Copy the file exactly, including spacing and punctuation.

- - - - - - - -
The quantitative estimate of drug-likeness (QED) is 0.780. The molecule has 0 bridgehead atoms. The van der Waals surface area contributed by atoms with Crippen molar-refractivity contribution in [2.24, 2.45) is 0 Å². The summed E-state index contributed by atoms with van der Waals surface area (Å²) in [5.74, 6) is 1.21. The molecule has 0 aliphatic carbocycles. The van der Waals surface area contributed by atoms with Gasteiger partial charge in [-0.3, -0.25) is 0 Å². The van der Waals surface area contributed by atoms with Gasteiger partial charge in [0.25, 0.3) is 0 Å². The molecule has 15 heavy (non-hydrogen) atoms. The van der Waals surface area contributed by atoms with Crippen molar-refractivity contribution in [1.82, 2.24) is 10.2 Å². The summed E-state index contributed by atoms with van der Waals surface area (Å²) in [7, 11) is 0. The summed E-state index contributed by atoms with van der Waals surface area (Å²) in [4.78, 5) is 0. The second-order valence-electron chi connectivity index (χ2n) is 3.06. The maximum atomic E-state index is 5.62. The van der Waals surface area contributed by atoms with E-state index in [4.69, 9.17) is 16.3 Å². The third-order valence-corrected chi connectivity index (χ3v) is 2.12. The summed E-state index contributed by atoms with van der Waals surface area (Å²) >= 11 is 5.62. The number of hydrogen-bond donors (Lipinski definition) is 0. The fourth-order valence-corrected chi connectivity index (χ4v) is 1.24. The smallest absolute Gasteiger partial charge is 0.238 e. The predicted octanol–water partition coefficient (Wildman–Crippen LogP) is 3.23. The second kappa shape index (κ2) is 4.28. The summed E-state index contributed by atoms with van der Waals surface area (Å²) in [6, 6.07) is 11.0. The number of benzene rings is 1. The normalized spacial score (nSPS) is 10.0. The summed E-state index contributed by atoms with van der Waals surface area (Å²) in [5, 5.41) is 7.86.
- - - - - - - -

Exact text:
The quantitative estimate of drug-likeness (QED) is 0.780. The molecule has 0 bridgehead atoms. The van der Waals surface area contributed by atoms with Crippen molar-refractivity contribution in [2.24, 2.45) is 0 Å². The summed E-state index contributed by atoms with van der Waals surface area (Å²) in [5.74, 6) is 1.21. The molecule has 0 aliphatic carbocycles. The van der Waals surface area contributed by atoms with Gasteiger partial charge in [-0.3, -0.25) is 0 Å². The van der Waals surface area contributed by atoms with Gasteiger partial charge in [0.25, 0.3) is 0 Å². The molecule has 15 heavy (non-hydrogen) atoms. The van der Waals surface area contributed by atoms with Crippen molar-refractivity contribution in [1.82, 2.24) is 10.2 Å². The summed E-state index contributed by atoms with van der Waals surface area (Å²) in [7, 11) is 0. The summed E-state index contributed by atoms with van der Waals surface area (Å²) in [4.78, 5) is 0. The second-order valence-electron chi connectivity index (χ2n) is 3.06. The maximum atomic E-state index is 5.62. The van der Waals surface area contributed by atoms with E-state index in [4.69, 9.17) is 16.3 Å². The third-order valence-corrected chi connectivity index (χ3v) is 2.12. The summed E-state index contributed by atoms with van der Waals surface area (Å²) >= 11 is 5.62. The number of hydrogen-bond donors (Lipinski definition) is 0. The fourth-order valence-corrected chi connectivity index (χ4v) is 1.24. The smallest absolute Gasteiger partial charge is 0.238 e. The predicted octanol–water partition coefficient (Wildman–Crippen LogP) is 3.23. The second kappa shape index (κ2) is 4.28. The summed E-state index contributed by atoms with van der Waals surface area (Å²) in [6, 6.07) is 11.0. The number of benzene rings is 1. The normalized spacial score (nSPS) is 10.0. The summed E-state index contributed by atoms with van der Waals surface area (Å²) in [5, 5.41) is 7.86.